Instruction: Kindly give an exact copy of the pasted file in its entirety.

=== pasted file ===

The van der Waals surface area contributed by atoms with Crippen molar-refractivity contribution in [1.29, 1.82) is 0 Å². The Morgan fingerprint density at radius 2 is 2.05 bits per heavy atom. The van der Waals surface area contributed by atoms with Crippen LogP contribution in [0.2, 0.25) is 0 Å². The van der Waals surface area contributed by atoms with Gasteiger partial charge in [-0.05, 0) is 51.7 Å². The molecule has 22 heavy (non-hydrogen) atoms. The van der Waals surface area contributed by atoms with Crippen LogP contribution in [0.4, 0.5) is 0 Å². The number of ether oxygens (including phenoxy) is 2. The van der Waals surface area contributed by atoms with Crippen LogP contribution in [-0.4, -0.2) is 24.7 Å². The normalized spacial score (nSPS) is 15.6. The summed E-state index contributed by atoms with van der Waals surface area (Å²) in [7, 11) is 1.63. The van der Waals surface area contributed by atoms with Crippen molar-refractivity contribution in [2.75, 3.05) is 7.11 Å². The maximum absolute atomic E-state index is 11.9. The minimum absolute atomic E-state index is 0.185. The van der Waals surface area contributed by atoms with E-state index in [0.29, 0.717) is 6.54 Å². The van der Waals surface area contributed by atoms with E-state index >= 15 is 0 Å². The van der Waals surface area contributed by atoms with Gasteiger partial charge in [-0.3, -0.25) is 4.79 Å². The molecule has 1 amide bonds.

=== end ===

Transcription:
The van der Waals surface area contributed by atoms with Crippen molar-refractivity contribution in [1.29, 1.82) is 0 Å². The Morgan fingerprint density at radius 2 is 2.05 bits per heavy atom. The van der Waals surface area contributed by atoms with Crippen LogP contribution in [0.2, 0.25) is 0 Å². The van der Waals surface area contributed by atoms with Gasteiger partial charge in [-0.05, 0) is 51.7 Å². The molecule has 22 heavy (non-hydrogen) atoms. The van der Waals surface area contributed by atoms with Crippen LogP contribution in [0.4, 0.5) is 0 Å². The number of ether oxygens (including phenoxy) is 2. The van der Waals surface area contributed by atoms with Crippen LogP contribution in [-0.4, -0.2) is 24.7 Å². The normalized spacial score (nSPS) is 15.6. The summed E-state index contributed by atoms with van der Waals surface area (Å²) in [7, 11) is 1.63. The van der Waals surface area contributed by atoms with Crippen molar-refractivity contribution in [2.75, 3.05) is 7.11 Å². The maximum absolute atomic E-state index is 11.9. The minimum absolute atomic E-state index is 0.185. The van der Waals surface area contributed by atoms with E-state index in [0.29, 0.717) is 6.54 Å². The van der Waals surface area contributed by atoms with E-state index >= 15 is 0 Å². The van der Waals surface area contributed by atoms with Gasteiger partial charge in [-0.3, -0.25) is 4.79 Å². The molecule has 1 amide bonds.